Not having read any Christopher Priest before, I was a bit wary in case this proved to be "challenging" sci-fi or overly complicated. I was pleasantly relieved to find this was a joy to read. A great Victorian pastiche that provides a parallel story to the War of the Worlds, with a bit of the Time Machine thrown in (and maybe a dash of Bedknobs & Broomsticks). Our stiff upper lip hero and stiff-bodiced heroine are great fun as they embark on their thrilling adventures - a real rippping yarn. ...more
Bill
Jan 19, 2014 rated it really liked it
Recommends it for: Classic SF geeks.
Shelves: science-fiction
A clever and enjoyable conflation of HG Wells' War of the Worlds and his The Time Machine. At first it read like a Victorian comedy of manners, but as it moved into SF adventure, became a 70's SF action-adventure. I wish Priest has kept up the Victorian sound of the prose. I found no other allegorical elements in the story, as some reviewers have suggested. Priest has expanded the Wellsian universe, but has not improved upon it. Read the originals first.
Adi
Feb 08, 2013 rated it liked it  ·  review of another edition
Having never heard of Christopher Preist before, and having never read War of the Worlds, I did not have any expectations when I started this book. It didn't take me that long to finish it, and I can genuinely say that overall it was a nice book, with a simple plot and memorable characters. I would have preferred if the book had more dimensions and more twists. Once the main conflict was established, it was pretty obvious how the book will end. And still, I feel as if a lot of questions were not ...more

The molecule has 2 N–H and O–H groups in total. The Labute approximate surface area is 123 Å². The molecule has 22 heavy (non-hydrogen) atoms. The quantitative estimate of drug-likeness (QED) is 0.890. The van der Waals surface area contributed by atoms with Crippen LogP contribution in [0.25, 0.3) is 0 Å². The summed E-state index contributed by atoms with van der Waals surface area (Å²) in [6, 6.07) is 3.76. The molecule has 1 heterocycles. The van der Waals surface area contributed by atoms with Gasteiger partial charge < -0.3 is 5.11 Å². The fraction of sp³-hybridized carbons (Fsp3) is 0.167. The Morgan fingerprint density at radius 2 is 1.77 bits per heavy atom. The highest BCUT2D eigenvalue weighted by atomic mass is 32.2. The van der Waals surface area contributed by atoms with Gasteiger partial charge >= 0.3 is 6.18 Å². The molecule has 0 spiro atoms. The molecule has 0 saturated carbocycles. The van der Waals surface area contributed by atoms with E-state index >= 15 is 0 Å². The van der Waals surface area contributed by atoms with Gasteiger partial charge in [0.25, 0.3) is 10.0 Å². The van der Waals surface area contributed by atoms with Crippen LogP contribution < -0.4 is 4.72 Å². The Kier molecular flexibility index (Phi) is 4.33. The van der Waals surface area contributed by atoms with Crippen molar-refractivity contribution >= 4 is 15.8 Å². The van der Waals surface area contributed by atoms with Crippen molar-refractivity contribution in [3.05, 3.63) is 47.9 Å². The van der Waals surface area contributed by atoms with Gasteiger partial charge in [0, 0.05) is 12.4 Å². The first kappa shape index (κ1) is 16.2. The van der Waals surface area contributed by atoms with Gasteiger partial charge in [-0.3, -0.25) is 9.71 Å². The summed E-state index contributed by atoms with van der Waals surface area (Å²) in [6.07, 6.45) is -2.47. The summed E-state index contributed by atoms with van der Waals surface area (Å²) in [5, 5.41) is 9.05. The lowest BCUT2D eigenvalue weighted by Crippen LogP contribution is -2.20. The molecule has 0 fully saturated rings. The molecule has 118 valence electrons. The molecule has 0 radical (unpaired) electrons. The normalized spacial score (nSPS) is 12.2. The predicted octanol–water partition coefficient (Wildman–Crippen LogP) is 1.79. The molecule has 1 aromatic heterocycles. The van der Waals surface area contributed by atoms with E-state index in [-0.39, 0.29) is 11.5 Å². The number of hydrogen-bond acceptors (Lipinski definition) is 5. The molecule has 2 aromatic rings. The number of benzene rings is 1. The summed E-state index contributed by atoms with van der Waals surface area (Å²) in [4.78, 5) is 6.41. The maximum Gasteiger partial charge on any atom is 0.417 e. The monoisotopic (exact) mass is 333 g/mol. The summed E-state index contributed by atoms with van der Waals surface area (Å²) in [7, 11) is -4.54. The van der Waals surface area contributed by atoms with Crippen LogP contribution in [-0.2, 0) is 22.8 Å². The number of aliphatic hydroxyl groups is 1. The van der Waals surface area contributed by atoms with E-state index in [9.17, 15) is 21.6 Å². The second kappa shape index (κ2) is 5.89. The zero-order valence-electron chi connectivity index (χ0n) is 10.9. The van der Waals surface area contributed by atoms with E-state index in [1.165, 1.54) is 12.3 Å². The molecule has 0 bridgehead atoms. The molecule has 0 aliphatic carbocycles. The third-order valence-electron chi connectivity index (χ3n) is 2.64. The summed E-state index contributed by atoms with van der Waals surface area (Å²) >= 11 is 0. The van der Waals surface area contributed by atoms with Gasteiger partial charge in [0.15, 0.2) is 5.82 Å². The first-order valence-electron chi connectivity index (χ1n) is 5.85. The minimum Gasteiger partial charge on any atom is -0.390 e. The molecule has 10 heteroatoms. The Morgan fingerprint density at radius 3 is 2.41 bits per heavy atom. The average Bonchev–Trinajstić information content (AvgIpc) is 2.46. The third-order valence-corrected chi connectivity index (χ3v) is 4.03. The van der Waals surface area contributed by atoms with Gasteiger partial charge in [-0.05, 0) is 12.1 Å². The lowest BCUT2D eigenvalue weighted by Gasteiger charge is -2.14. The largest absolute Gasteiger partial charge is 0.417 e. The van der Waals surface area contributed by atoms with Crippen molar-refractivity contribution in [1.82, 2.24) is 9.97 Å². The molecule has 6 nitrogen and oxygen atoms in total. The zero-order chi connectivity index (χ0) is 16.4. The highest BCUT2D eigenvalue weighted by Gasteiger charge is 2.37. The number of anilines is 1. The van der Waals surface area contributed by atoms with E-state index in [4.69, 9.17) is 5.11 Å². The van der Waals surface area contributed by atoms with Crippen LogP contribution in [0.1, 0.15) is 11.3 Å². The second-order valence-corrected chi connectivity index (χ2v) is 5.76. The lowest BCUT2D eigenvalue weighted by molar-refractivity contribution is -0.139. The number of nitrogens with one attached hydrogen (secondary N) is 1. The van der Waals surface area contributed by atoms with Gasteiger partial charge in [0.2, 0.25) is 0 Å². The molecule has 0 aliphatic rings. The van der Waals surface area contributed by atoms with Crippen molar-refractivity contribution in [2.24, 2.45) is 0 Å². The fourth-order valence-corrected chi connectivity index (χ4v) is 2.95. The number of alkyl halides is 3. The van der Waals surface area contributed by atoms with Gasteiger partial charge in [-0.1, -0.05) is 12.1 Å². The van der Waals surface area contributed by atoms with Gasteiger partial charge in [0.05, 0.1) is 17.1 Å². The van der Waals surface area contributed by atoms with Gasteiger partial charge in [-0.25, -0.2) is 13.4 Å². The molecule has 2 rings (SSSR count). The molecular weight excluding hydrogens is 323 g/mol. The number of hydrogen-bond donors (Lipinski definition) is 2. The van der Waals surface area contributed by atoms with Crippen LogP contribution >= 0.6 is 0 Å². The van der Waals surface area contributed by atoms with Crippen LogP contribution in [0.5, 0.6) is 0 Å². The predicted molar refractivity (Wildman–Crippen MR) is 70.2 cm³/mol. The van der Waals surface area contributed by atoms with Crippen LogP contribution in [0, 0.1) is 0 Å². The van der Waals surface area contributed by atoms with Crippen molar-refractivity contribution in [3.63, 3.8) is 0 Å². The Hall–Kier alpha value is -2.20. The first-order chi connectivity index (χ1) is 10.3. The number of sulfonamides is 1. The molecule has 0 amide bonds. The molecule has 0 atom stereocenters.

Cécile C.
Sep 01, 2013 rated it liked it  ·  review of another edition
Shelves: steampunk
A fun little adventure story, with a tongue-in-cheek look at H.G. Wells and Victorian technology. It really feels like a contemporary pastiche, for fun more than for criticism. There are tripods and time machines, fast-paced adventure and everything. It's probably a little forgettable, but it's fun!
Michael
Jul 06, 2007 rated it liked it
The Time Machine meets The War of the Worlds with lots of great Victorian stuffiness. Mr. Priest is good and this book is fun.
Joy Stephenson
Good in parts. I liked the H.G. Wells setting and atmosphere but the plot flagged at times and the ending was too abrupt.
Eleanor
Apr 09, 2019 rated it it was amazing  ·  review of another edition
This review has been hidden because it contains spoilers. To view it, click here.
Paul Knighton
Oct 28, 2016 rated it really liked it  ·  review of another edition
As a previous fan of Christopher Priest's science fiction I was pleased to discover this. He has cleverly written a fresh plot that weaves into & around the plot of H. G. Well's The War of the Worlds.

Overall I really enjoyed the book: good development of plot and characters and relationships, interesting details about aliens and another world and a different society, and some clever technological innovations. Alas there are some big gaps in explanations about things that seem odd
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Jonathan Norton